The Projects, Technology and Procurement Organisation

Imagine three people are planning a family reunion. One is in charge of selecting the menu, one is in charge of making the shopping list, and the third is in charge of buying and preparing the food. If the person planning the menu fails to consult with the people responsible for making the shopping list and buying the food, the job might get done, but the dinner on the table won’t match the menu.

Unfortunately, this approach of separating core responsibilities is what often occurs inadvertently in many companies during procurement of CAPEX projects. When an organization allows the Technology function, the Project management function, and the Procurement function to operate in separate silos, a given CAPEX project may be completed, but the results are often sub-optimal. This is one of those intangible risks as nobody knows that information has gone missing. One of the most valuable assets any organization has is information. Collaborative procurement is about maximizing information sharing and improving the way CAPEX projects are executed thereby reducing these intangible risks.

Biggest Risks of CAPEX Projects

There are three major risks to any CAPEX project:

  1. The project will be over budget
  2. The project will take longer than expected to be completed
  3. The project will underperform

When the Technology team develops a requirement and technical specifications in isolation from the Project management and Procurement teams who have their own documents and agendas, opportunities for recognising both risks and advantages are missed. This process wastes the institutional knowledge of all the teams. Giving all 3 teams full-time, up-to-date access to all discussions and information across departments allows for better decision making and negotiating all viable alternatives and strategies that will result in the best outcome.

Procurement needs to integrate/collaborate tightly with Technology and the Project team so as to be able to execute a proper Value Engineering exercise and thereby achieve the best bang for your buck.

Things can be even worse on the supplier side when the salesman closing the deal and negotiating the final spec and price is far removed from the engineer producing or delivering the product. This information gap can lead to customers not getting the meal they thought they selected from the menu.

How Collaboration Saves Time and Money

Collaborative procurement maximizes the institutional knowledge of the Technology team, the Project management team, and the Procurement team.

Collaborative procurement also shortens the timetable for the project because Technology, Procurement and Project management can work very much in parallel and share crucial information during development of the requirement, the necessary agreements and the project milestones. This becomes crucial during the final phase of negotiations with the short-listed suppliers – who at that point become part of the collaboration – to ensure that there are no ambiguities remaining regarding any aspects of the project. This leads to a reduction in variation orders later on and also fewer disputes that often end up in litigation.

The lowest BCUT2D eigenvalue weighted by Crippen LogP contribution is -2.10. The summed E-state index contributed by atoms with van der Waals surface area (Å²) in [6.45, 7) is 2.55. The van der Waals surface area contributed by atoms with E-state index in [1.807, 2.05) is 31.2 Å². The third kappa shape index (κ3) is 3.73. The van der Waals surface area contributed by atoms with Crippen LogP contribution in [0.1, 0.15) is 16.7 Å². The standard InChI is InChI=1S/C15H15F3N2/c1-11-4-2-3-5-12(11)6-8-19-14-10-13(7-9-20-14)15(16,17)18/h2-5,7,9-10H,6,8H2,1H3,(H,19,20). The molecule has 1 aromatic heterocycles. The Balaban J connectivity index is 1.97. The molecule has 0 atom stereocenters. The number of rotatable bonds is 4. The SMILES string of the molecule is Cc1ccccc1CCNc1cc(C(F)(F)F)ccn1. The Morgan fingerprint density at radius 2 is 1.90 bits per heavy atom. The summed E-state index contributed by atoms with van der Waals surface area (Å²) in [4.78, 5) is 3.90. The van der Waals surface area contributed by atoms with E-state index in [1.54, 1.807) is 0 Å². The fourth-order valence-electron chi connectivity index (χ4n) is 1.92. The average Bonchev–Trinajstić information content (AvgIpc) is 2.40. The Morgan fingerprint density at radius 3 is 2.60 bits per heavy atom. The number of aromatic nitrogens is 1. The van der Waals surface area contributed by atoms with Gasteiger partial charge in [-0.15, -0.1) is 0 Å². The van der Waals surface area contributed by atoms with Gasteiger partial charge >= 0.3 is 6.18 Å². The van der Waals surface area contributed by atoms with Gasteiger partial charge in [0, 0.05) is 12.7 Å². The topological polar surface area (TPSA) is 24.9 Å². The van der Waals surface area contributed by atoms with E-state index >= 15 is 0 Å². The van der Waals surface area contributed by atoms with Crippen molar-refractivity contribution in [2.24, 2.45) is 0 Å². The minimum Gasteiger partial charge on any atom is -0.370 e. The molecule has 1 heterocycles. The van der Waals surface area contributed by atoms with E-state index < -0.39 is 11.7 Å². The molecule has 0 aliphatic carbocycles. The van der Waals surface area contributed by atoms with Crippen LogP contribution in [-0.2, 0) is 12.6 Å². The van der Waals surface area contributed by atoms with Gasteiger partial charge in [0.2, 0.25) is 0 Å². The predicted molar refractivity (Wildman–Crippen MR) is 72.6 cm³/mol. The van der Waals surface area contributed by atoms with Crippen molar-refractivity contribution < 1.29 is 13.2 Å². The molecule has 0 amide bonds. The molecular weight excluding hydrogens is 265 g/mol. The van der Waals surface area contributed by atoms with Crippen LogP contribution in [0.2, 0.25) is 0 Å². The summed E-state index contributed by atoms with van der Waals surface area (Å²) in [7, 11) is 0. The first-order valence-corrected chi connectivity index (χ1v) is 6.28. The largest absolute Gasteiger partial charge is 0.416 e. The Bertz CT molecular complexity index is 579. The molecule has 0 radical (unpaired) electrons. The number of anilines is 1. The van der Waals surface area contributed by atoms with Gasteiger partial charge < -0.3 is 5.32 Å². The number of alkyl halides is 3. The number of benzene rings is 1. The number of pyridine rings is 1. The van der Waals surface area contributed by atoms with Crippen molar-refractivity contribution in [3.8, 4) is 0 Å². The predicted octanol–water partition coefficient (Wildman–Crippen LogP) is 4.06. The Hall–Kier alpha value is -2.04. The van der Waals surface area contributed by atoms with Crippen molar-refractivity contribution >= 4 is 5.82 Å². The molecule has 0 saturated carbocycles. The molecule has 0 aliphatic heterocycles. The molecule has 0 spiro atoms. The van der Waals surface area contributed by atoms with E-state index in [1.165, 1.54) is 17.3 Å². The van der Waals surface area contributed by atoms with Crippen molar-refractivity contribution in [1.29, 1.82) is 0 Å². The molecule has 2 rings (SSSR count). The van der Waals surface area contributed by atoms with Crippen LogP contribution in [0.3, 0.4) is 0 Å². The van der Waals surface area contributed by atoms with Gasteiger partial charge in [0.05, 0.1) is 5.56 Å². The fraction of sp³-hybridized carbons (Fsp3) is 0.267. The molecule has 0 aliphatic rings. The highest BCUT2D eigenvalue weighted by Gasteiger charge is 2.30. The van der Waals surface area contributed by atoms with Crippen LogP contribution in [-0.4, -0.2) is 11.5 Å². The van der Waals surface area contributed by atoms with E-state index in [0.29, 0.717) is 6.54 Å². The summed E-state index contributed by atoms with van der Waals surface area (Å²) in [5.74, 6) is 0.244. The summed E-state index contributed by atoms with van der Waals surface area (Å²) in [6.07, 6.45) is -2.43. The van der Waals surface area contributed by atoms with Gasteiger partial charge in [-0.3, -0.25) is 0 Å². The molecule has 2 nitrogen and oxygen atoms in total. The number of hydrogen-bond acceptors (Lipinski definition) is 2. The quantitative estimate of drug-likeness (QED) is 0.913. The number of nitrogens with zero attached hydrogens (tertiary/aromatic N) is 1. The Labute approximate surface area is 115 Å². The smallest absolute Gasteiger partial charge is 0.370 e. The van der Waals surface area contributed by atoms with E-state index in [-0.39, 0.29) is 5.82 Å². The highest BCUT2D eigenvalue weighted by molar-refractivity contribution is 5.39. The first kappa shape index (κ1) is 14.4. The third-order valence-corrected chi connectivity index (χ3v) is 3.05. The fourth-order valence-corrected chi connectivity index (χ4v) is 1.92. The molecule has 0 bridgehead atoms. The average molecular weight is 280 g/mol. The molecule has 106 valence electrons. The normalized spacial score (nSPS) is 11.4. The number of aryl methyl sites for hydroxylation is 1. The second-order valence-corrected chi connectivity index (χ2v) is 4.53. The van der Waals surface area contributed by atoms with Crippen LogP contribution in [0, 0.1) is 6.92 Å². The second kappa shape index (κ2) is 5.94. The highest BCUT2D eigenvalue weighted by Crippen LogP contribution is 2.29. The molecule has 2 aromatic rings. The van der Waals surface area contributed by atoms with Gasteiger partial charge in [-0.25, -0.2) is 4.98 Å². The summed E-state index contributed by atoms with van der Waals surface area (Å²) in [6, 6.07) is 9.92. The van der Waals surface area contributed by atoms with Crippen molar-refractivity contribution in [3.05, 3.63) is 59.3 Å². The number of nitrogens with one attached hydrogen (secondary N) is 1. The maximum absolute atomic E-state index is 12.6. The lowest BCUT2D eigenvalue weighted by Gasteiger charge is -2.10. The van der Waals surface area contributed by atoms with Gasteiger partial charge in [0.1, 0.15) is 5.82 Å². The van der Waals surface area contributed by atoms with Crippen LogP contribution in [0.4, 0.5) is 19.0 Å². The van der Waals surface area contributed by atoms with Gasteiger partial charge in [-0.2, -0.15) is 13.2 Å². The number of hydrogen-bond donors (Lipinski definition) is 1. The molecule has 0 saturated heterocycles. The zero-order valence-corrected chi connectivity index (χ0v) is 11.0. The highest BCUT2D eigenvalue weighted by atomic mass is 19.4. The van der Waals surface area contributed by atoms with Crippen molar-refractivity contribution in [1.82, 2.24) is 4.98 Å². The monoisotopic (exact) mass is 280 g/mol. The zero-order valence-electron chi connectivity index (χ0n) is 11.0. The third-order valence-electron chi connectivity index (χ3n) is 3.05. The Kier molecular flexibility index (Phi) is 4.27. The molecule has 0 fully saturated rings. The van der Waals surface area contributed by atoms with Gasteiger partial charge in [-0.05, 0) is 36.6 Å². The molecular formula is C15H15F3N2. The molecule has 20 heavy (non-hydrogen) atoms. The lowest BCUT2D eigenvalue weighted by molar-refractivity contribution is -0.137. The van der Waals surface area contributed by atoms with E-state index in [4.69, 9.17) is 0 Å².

Collaborative procurement also has one other key benefit. It gives everyone in the organization more of an incentive to buy into the project. A CAPEX project no longer feels like something the Technology team is responsible for. Procurement is no longer just a cog in the machine. Project management has a more active role and is not just the guy who has to handle the mess down the road. Instead, everyone feels and has ownership over the project. Everyone has more incentive to make sure the project meets the budget target, is completed on time, and is executed properly so that it meets its financial performance targets. Fewer blame games are the result.

Collaborative procurement is not just a trend or buzzword. It is the future of CAPEX projects. Leading organizations such as Shell, SABMiller, DP World and others – in a variety of industries – are implementing collaborative engineering/procurement tools and methodologies as a way to lower costs, shorten timetables for delivery, and to improve the financial performance of the projects. Any organization that does not begin using collaborative procurement in CAPEX projects will be at a severe competitive disadvantage.